Connick v. Myers

2011-09-14 00:18:34 by admin

At issue in Connick v. Myers (1983) was whether a former assistant district attorney (ADA) who was dismissed for conducting a survey about morale in the district attorney’s office was speaking as a private citizen on a matter of public concern. The Supreme Court found that the survey’s content did not involve matters of public concern but rather employee grievances potentially disruptive to the district attorney’s office and thus was not protected under the First Amendment.

In light of Connick and related cases, it may be more difficult for public employees such as teachers to prove that they are speaking as private citizens on matters of public concern when they voice complaints about internal school operations. Among the questions that need to be resolved are where courts will draw the line between matters of public and private concern as well as whether an employee’s discussing a report with the media is a matter of private or public concern.

Facts of the Case

After the district attorney transferred the ADA, against her will, to another division in the office, she distributed the morale survey. As a result, the district attorney terminated the ADA’s employment for refusing to accept the new assignment. The district attorney also informed the ADA that distributing the survey was an act of insubordination. The ADAthen filed suit in a federal trial court in Louisiana, claiming that the district attorney infringed on her free speech rights under the First Amendment. The trial court and the Fifth Circuit entered judgments on behalf of the former ADA, but the Supreme Court reversed in favor of the district attorney.

The Court’s Ruling

In its analysis, the Supreme Court observed that Pickering v. Board of Education of Township School District 205, Will County, (1968) clearly established that public employees may speak as private citizens on matters of public concern. In Pickering, a teacher successfully challenged his dismissal for writing a letter to a local newspaper in which he voiced concerns over school policies. Even though the report contained some inaccuracies, the Court held that the teacher was speaking as a citizen on matters of public concern.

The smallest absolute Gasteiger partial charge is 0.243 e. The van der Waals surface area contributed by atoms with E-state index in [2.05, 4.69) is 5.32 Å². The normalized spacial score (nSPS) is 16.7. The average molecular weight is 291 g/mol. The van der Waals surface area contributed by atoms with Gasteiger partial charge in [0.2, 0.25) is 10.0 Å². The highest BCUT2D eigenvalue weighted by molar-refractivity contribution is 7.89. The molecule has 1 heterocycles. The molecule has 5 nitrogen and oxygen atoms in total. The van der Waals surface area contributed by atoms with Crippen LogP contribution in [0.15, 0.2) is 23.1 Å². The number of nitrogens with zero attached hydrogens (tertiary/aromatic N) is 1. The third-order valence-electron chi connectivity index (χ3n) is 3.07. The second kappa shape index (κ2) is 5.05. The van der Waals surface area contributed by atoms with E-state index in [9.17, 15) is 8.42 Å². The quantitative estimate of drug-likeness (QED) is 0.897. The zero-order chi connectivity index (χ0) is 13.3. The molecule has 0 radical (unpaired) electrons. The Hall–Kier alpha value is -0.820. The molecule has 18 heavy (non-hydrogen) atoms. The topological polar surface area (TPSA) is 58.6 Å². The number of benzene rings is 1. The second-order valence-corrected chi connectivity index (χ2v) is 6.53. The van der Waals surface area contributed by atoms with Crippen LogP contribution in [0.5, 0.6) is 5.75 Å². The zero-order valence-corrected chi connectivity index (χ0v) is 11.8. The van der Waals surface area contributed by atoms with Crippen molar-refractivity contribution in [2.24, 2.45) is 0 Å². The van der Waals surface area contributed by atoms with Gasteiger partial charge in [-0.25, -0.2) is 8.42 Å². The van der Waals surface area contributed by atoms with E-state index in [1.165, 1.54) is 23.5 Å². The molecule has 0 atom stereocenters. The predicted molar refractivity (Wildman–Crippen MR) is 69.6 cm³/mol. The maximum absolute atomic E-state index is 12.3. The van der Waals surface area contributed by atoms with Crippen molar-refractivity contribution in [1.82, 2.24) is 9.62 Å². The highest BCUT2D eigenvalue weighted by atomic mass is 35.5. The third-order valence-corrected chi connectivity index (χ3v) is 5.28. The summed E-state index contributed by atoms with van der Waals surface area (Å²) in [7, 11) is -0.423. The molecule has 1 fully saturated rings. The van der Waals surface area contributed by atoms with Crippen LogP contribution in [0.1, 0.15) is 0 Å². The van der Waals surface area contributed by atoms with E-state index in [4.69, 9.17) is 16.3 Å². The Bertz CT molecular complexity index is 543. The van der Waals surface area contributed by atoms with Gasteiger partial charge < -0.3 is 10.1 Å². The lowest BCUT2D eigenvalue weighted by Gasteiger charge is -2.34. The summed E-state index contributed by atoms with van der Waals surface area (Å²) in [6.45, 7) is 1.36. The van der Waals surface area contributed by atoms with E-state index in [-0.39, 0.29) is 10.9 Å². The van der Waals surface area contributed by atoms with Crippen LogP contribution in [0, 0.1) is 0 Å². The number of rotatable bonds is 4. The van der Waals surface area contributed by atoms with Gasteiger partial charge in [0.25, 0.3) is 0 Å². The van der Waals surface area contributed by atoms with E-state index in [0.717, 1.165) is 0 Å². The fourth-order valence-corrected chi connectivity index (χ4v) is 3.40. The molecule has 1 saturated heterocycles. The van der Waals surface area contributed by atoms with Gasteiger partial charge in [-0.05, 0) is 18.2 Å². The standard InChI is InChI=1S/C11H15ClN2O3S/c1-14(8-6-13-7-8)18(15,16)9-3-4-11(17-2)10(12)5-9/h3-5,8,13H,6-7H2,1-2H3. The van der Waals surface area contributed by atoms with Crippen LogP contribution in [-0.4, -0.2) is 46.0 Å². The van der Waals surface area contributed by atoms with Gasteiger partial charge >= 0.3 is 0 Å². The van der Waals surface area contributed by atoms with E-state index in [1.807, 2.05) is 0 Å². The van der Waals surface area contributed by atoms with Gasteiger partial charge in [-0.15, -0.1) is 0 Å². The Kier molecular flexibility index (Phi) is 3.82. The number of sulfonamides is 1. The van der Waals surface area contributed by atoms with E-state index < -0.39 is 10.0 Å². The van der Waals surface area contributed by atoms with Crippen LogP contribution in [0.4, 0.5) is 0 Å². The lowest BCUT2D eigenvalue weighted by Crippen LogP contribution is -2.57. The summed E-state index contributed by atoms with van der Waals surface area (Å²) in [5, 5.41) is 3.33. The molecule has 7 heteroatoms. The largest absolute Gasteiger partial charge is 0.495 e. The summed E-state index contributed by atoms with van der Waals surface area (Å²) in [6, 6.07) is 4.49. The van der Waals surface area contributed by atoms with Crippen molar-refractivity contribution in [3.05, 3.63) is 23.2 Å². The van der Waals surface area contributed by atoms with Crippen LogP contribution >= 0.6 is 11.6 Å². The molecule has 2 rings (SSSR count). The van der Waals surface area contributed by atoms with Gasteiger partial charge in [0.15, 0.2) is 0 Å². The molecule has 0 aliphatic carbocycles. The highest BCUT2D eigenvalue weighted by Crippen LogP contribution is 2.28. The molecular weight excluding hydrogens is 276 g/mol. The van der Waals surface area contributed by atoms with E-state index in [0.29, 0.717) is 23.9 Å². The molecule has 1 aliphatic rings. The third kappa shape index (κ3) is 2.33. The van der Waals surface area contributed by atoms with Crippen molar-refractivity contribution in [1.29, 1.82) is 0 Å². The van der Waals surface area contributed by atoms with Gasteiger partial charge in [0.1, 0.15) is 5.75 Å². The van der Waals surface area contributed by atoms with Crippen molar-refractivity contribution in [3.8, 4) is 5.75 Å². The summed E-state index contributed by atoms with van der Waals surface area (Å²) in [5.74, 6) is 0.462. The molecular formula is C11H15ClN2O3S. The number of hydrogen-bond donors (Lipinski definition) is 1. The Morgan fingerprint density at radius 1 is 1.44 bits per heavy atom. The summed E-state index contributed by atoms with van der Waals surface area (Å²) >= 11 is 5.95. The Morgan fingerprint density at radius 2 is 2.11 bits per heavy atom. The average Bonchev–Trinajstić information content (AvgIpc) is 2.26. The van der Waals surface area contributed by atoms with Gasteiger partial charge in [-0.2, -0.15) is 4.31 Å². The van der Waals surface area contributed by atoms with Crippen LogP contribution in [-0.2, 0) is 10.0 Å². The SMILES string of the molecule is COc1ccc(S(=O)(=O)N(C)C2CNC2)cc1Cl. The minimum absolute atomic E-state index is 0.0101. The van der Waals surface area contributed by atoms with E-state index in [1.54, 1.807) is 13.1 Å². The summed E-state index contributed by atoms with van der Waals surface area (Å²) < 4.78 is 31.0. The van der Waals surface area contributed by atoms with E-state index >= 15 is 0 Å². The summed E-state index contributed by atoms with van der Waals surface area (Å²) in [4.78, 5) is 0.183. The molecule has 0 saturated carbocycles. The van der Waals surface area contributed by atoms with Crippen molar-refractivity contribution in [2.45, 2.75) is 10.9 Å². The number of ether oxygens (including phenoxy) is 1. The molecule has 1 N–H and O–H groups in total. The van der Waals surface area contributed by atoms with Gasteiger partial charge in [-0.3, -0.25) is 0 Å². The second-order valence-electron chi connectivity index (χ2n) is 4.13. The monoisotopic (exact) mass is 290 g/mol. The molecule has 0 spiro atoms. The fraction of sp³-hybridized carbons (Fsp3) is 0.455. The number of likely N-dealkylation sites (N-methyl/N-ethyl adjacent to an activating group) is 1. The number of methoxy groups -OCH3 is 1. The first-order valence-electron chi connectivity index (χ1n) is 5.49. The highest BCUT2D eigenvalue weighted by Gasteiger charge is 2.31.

To this end, the Court acknowledged that the judiciary must balance the rights of public employees to speak on matters of public concern with the interests of public employers in maintaining the efficiency of service. In other words, the Court decided that employees may speak, provided their speech is on a matter of public concern and does not disrupt close working relationships.

As part of its rationale in the Connick case, the Supreme Court explained that judges must evaluate whether speech addresses a matter of public concern by looking at its content, form, and context. The Court noted that the issues in the questionnaire were, with one exception, not matters of public concern. As such, the Court found that when an employee’s speech does not relate to matters of political, social, or other public concerns, the judiciary must afford public officials wide latitude in managing their offices. The Court noted that because the questionnaire was designed to give the disgruntled employee ammunition to further challenge her supervisors, it was not a matter of public concern. Rather, the Court viewed the questionnaire as simply an extension of the former ADA’s grievance about her transfer.

The Supreme Court also indicated that time, place, and manner of distribution are also important. The Court was of the opinion that while the former ADA’s having prepared and distributed the questionnaire at the office was not a clear violation of any policies or procedures, it did provide her supervisor with reason to believe that her doing so was disrupting the office.

In its analysis, the Supreme Court conceded that one item in the ADA’s questionnaire dealt with a matter of public concern. This question asked whether other employees felt pressured to work for candidates not of their choosing in political campaigns. When the Court balanced the interests of the former ADA and her employer, it thought that although her distributing the questionnaire did not interfere with her ability to perform her duties, it did disrupt close working relationships. The Court thus ruled that the district attorney did not have to tolerate speech that had the potential to disrupt his office. The Court concluded that employee grievances on matters that are not of public concern are not entitled to protection under the First Amendment.

The Supreme Court recently applied Connick in Garcetti v. Ceballos (2006). In Garcetti, the Court held that a deputy district attorney’s complaints about supervisors, in a dispute over a memorandum he wrote claiming that a police officer lied in his affidavit to secure a warrant, were not on matters of public concern in a disagreement. The Court was of the opinion that when public employees such as deputy district attorneys make statements pursuant to their official duties, they are not speaking as citizens for First Amendment purposes. The Court rejected the argument that the outcome would deter whistleblowers from reporting misconduct, because they are protected by powerful state statutes.

J. Patrick Mahon

See also First Amendment; Givhan v. Western Line Consolidated School District; Mt. Healthy City Board of Education v. Doyle; Pickering v. Board of Education of Township School District 205, Will County; Teacher Rights

Legal Citations